You know what the problem with politics is? Too few of us know anything about politics. Or statistics. Or economics. Or anything that counts, really.
“Speak for yourself,” I hear readers mutter. I do speak for myself. One of the worst moments of my professional career was when Wikipedia took its site offline for a day in 2012 to protest against antipiracy legislation. That restricted me to writing about stuff I actually knew about — Prince Harry’s dating history, for example.
The recent local government elections have really helped to expose the blind spots in our collective political knowledge. The two comments I overheard most frequently while queuing to vote in Cape Town were: “Why are those people allowed to push to the front of the queue?” and then “Why are people getting two ballot sheets?”
The first question was easily answered, namely that those voters had paid extra for priority boarding.
The second appeared to attract more confusion. “One sheet is for your municipality, and the other is for your … province?” the person behind me hazarded doubtfully. Nailed it.
Although it wasn’t just us ordinary voters who were flailing about in a quagmire of befuddlement. Political parties, analysts, media: all over the show, mistakes were flying thick and fast. Sometimes it was hard to know whether the errors were genuine or not.
Everyone had a good snigger at a graph produced by the SABC that depicted a 2% gap in vote share by the ANC over the Democratic Alliance as a skyscraper bar (ANC) towering over a tiny little nub (DA). Perhaps this was not the result of graph illiteracy on the part of the SABC’s data team. Maybe the public broadcaster’s chief operating officer, Hlaudi Motsoeneng, just drew it himself with a crayon to bring a spot of sunshine journalism to a tense day.
The DA also went around warning the electorate before polling day that to vote for a smaller opposition party would split the opposition vote and lead directly to the ANC ruling till the end of days. As political analyst Steven Friedman — one of the people who actually knows a thing or two about politics — pointed out, this was bollocks. A split vote, in terms of proportional representation, just means that seats are allocated on the basis of vote share, with no vote wasted. I think.
Did the DA genuinely get confused about the electoral system? It seems unlikely, because I’ve always pictured their end-of-year parties revolving around politics spot quizzes at Helen Zille’s house, but I’ve come to the conclusion that anything’s possible.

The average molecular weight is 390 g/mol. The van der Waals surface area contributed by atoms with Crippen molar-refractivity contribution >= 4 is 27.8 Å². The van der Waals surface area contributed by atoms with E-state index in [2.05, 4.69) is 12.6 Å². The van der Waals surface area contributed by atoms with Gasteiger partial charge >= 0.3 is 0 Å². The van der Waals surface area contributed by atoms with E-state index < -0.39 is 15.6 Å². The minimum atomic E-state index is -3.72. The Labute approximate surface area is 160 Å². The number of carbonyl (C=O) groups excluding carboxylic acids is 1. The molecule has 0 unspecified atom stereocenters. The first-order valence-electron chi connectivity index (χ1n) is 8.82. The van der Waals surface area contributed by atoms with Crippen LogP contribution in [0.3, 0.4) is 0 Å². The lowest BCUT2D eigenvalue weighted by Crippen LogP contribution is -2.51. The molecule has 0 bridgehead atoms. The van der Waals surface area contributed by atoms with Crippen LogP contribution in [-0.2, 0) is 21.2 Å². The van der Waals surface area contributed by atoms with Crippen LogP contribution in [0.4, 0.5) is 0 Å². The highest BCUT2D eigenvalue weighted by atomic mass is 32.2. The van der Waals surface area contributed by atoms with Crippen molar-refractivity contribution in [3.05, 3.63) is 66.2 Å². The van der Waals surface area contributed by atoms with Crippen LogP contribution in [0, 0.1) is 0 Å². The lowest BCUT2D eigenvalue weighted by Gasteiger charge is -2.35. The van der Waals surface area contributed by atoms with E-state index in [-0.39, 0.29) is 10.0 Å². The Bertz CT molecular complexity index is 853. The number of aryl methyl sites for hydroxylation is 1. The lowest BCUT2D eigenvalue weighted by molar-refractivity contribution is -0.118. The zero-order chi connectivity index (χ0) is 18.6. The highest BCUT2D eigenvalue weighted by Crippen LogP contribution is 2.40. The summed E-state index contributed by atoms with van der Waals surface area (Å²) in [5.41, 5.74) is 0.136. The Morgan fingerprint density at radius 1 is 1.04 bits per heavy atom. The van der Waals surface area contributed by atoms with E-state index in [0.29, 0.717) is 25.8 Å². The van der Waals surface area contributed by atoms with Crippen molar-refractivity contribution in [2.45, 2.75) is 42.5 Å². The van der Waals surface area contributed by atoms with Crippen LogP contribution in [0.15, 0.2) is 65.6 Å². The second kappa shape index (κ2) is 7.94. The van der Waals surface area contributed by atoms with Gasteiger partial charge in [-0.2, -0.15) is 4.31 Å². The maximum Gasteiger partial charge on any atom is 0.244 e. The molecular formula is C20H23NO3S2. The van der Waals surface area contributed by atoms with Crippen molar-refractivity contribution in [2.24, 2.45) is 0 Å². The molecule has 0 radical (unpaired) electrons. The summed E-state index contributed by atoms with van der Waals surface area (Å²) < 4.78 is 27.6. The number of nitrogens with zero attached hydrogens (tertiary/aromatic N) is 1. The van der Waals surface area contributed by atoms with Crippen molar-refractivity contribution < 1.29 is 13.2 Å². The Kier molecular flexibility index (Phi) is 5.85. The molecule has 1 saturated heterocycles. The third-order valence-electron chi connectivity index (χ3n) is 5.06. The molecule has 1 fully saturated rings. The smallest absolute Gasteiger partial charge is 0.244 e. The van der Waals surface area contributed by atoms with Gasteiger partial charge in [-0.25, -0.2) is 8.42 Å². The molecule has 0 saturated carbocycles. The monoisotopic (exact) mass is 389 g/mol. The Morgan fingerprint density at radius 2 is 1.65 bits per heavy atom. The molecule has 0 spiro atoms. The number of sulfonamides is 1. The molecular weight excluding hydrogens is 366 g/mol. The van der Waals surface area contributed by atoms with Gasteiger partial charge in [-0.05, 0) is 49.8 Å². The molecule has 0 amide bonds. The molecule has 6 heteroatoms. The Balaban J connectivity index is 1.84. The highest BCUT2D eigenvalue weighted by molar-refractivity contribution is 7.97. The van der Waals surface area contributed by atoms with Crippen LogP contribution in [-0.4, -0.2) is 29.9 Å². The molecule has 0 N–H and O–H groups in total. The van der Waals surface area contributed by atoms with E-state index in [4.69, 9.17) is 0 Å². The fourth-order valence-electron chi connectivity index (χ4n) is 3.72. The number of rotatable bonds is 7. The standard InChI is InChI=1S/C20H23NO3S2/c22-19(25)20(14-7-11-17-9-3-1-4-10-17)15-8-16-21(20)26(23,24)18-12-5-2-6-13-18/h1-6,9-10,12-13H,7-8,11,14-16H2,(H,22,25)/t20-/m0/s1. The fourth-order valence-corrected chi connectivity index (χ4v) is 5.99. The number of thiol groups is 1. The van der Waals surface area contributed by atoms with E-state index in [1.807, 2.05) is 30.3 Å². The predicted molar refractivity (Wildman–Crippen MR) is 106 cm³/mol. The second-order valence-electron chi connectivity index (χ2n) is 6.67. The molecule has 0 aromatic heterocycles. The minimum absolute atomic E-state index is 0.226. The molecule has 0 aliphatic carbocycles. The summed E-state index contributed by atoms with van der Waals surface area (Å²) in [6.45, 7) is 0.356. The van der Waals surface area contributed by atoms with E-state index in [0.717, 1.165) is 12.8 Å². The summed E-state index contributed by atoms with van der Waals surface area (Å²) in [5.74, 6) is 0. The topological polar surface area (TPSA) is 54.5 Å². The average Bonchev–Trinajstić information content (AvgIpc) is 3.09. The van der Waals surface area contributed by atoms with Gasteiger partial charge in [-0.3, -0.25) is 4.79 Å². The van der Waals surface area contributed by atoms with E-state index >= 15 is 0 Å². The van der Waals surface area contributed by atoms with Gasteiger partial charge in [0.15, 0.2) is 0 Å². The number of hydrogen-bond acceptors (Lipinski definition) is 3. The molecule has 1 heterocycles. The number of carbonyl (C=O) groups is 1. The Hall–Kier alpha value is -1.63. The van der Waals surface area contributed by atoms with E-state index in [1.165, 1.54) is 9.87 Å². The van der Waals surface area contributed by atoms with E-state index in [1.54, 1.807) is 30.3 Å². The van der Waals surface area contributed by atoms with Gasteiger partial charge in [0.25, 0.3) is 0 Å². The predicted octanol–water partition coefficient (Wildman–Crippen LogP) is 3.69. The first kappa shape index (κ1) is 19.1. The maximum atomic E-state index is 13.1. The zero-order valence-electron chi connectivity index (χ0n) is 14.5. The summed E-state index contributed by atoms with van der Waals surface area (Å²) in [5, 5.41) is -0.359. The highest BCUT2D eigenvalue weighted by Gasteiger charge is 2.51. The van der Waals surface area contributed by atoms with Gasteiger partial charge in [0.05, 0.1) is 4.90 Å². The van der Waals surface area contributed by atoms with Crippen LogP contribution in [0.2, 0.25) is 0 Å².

After all, we had the ANC proudly inform the nation towards the end of the game that they had almost doubled their votes since 2011, from 8.1-million to 14-million. It turned out the ANC’s national executive committee was labouring under the same confusion as the oke standing behind me in the voting queue, about the function of two ballots. It’s literally their million-rand job to understand this stuff and they don’t appear to, so how should the rest of us be expected to keep up?
Another headscratcher was brought to us courtesy of the state broadcaster, who informed us — again in visual form — that the ANC was leading the Gauteng vote count with 41.71% to the DA’s 43.93%. Laugh? I thought my panties would never dry. Until some know-it-alls pointed out that a party can indeed be in the lead with a lower vote percentage, if they hold more seats at the time. It’s a bit like how you can be mega-rich in assets but not have enough cash in your current account to buy milk at Shoprite, or something.
The fracas over whether DA leader Mmusi Maimane had told a rally that he had “voted for Mandela” was also pretty telling. Amid all the smart asses scrambling to show that they were good enough at maths to work out that Maimane wasn’t old enough to vote in 1994, few people pointed out that it would be even more alarming if Maimane actually thought that our electoral system was set up for us to vote directly for individuals to be president.
Our electoral ignorance isn’t the fault of the Independent Electoral Commission of South Africa (IEC). They have enough on their hands, what with trying to prevent the massive security threat posed by young women armed with deadly pieces of paper from ever recurring on their doorstep.
Still, if I was a high-ranking IEC official, I might spend some sleepless nights contemplating the following question: “If you stopped random South Africans on the street and asked them to explain the proportional representation system, how many would be able to answer?” About three, I reckon, and they would all be Steven Friedman in disguise.
This issue is developing a galloping urgency as our politics becomes more complex. South Africans can no longer safely just pick the face on the ballot that matches their skin tone, and it might be time to introduce some compulsory political education lessons. I’ll be first to enrol.